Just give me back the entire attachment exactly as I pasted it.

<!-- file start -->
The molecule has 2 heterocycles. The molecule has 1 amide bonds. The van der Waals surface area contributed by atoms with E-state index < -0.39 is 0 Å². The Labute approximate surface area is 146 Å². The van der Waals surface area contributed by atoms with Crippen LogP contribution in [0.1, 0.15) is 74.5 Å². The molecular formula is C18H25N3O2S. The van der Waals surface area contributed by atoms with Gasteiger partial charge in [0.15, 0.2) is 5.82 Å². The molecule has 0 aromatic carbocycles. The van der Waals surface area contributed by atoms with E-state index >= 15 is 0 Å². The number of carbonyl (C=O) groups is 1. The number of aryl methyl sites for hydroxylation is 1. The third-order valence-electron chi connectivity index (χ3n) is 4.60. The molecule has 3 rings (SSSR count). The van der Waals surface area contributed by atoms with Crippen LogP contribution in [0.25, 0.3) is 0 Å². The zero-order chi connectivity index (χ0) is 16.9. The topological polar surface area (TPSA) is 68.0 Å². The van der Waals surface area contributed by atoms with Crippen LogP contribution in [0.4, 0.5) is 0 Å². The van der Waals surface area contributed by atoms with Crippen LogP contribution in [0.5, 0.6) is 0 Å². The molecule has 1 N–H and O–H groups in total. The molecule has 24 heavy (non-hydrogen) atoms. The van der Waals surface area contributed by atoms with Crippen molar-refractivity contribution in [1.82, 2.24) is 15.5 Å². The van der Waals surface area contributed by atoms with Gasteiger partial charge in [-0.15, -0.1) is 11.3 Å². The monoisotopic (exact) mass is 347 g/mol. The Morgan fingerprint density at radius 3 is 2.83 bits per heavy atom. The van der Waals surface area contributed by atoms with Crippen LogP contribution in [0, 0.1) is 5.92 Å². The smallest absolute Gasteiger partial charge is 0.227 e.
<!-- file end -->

The molecule has 2 heterocycles. The molecule has 1 amide bonds. The van der Waals surface area contributed by atoms with E-state index < -0.39 is 0 Å². The Labute approximate surface area is 146 Å². The van der Waals surface area contributed by atoms with Crippen LogP contribution in [0.1, 0.15) is 74.5 Å². The molecular formula is C18H25N3O2S. The van der Waals surface area contributed by atoms with Gasteiger partial charge in [0.15, 0.2) is 5.82 Å². The molecule has 0 aromatic carbocycles. The van der Waals surface area contributed by atoms with E-state index >= 15 is 0 Å². The number of carbonyl (C=O) groups is 1. The number of aryl methyl sites for hydroxylation is 1. The third-order valence-electron chi connectivity index (χ3n) is 4.60. The molecule has 3 rings (SSSR count). The van der Waals surface area contributed by atoms with Crippen LogP contribution in [0.25, 0.3) is 0 Å². The zero-order chi connectivity index (χ0) is 16.9. The topological polar surface area (TPSA) is 68.0 Å². The van der Waals surface area contributed by atoms with Crippen LogP contribution in [0.4, 0.5) is 0 Å². The van der Waals surface area contributed by atoms with Crippen LogP contribution in [0.5, 0.6) is 0 Å². The molecule has 1 N–H and O–H groups in total. The molecule has 24 heavy (non-hydrogen) atoms. The van der Waals surface area contributed by atoms with Crippen molar-refractivity contribution in [1.82, 2.24) is 15.5 Å². The van der Waals surface area contributed by atoms with Gasteiger partial charge in [-0.15, -0.1) is 11.3 Å². The monoisotopic (exact) mass is 347 g/mol. The Morgan fingerprint density at radius 3 is 2.83 bits per heavy atom. The van der Waals surface area contributed by atoms with Crippen LogP contribution in [0, 0.1) is 5.92 Å². The smallest absolute Gasteiger partial charge is 0.227 e.